Dr. Machuca:  The way I see lung cancer treatment is that you need to provide let’s say excellent surgery to your patients with decreasing morbidity, decreasing mortality. What we are seeing with minimally invasive techniques is that we are opening a therapeutic window to patients that were not considered for surgery before. So, if you take other patients or patients that have limited lung function or more comorbidities, these were the patients that had the highest complication rates with open lung cancer surgery. So, I do think that there has been a complete shift in paradigm when you consider these patients nowadays for surgery, you really need to make your referring physicians, pulmonary physicians, medical oncologists aware that this new era of lung cancer surgery has completely changed.

So, nowadays with the use of these advanced techniques, we are able to offer surgery for patients that we would be very hesitant in the past because these patients would have a higher rate of respiratory complications, higher mortality. So with all of that, I think that we are seeing more and more patients that can be considered for therapeutic surgical treatment of lung cancer with improved outcomes. So, I think that this is a number one that we are certainly seeing this shift and then number two, I think that there has been also a higher consideration for lung sparing procedures. So, just think that patients that have limited lung function, if you can provide a oncologically sound resection but on the same time, preserve lung; I think that that patient is going to have a big benefit.

So, nowadays with the use of let’s say segmental resection, so anatomical segmentectomy that can be performed robotically or bronchoplastic procedures so let’s say instead of performing a pneumonectomy, removing the entire lung; you would perform a resection of a lobe of the lung and then reconstruct the airway performing a bronchial anastomosis. So, with these lung sparing procedures I think it illustrates very well in other let’s say window in lung cancer surgery that we can consider. So, patients that have borderline lung function that we can still offer the ideal oncological procedure, therapeutic procedure but on the other hand, we will also be able to preserve lung instead of removing the entire lung or the entire lobe; we can preserve lung so that the patient is going to have a lower impact on his postoperative lung function and tied to that, better quality of life.  

Host:  It is great information and Dr. Machuca, do you have any final thoughts? What would you like other providers to know about the importance of understanding and giving lung cancer patients better results with robotic surgeries and innovative techniques and when you feel it’s important that they refer to the specialists at UF Health Shands Hospital?

Dr. Machuca:  Yeah, so what I think is really important is consider a team approach. If you think of let’s say our internal lung cancer group here, but we also partner with outside medical oncologists, radiation oncologists to try to provide the best let’s say recommendations for the management of lung cancer of any given patient. So, whenever you have this team approach with unbiased views, and everyone is aligned to get the best outcome for the patient; I think that’s when you are truly impacting lung cancer care.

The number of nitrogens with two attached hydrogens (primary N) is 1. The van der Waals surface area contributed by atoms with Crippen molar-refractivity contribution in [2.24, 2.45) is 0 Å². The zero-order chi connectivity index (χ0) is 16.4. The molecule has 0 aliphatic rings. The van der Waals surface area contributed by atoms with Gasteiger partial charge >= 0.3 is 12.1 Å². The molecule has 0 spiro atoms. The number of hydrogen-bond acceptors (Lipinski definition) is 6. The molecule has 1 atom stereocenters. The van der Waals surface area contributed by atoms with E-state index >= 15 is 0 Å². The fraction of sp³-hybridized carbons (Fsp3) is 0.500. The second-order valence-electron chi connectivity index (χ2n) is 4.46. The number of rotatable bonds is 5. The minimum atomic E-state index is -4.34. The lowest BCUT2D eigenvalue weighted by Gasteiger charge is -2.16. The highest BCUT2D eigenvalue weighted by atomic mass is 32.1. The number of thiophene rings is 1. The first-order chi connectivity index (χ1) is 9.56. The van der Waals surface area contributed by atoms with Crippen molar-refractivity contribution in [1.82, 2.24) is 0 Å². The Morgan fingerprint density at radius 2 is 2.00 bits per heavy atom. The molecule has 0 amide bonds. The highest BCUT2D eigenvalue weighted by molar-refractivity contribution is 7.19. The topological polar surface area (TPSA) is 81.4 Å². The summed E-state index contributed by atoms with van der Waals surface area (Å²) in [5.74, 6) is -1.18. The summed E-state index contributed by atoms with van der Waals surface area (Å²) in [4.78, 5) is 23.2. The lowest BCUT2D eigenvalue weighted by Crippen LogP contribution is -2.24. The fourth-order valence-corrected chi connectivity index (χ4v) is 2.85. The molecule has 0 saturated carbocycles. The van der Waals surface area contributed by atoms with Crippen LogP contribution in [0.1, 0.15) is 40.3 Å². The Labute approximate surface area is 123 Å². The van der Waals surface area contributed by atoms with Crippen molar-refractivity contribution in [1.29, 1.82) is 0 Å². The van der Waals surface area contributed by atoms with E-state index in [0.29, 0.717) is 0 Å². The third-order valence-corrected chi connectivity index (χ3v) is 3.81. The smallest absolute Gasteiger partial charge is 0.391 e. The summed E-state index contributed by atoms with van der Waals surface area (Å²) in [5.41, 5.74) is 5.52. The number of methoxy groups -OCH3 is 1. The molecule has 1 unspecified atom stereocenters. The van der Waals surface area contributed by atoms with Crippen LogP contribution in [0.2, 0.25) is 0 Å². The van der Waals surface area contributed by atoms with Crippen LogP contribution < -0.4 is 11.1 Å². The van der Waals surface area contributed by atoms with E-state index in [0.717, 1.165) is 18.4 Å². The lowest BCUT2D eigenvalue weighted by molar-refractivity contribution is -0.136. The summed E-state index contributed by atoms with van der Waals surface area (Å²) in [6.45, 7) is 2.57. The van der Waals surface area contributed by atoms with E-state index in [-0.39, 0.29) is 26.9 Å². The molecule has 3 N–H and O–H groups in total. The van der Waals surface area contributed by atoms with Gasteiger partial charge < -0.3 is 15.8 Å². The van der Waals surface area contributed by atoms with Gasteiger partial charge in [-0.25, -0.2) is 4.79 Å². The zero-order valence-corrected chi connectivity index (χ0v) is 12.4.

So, what I think is truly important is whenever you are seeing a patient with lung cancer, really seeing if there is any value in adding a thoracic surgeon in the decision making. So, let’s say denying an operation to a patient with a potential curable lung cancer based on previous assumptions or previous experiences I think that the patient will benefit a lot if you can change that view. So, if you can consider involving a surgeon and we always have a team approach and talk back to our referring physicians to come up with what’s the best plan for that patient.

So, I oftentimes receive patients that are borderline or considered high risk for resection and a lot of these patients we end up being able to take to the OR and do a curative intent lung cancer surgery and they do very well. But on the other hand, when I feel that a patient is not a good surgical candidate; we just circle back with the referring physician and come up with an alternative plan. So, I think that considering that team approach so you can come up with the best therapeutic plan for your patient is very important. And by team approach, oftentimes, considering involving a dedicated thoracic surgeon on that algorithm.

Host:  Thank you so much Dr. Machuca for coming on. It’s a fascinating topic and thank you so much for sharing your expertise with us today. And that concludes this episode of UF Health MedEd Cast with UF Health Shands Hospital. To learn more about this and other healthcare topics at UF Health Shands Hospital, please visit to get connected with one of our providers. Please remember to subscribe, rate and review this podcast and all the other UF Health Shands Hospital podcasts. For more health tips and updates on the latest medical advancements and breakthroughs please follow us on your social channels. I’m Melanie Cole.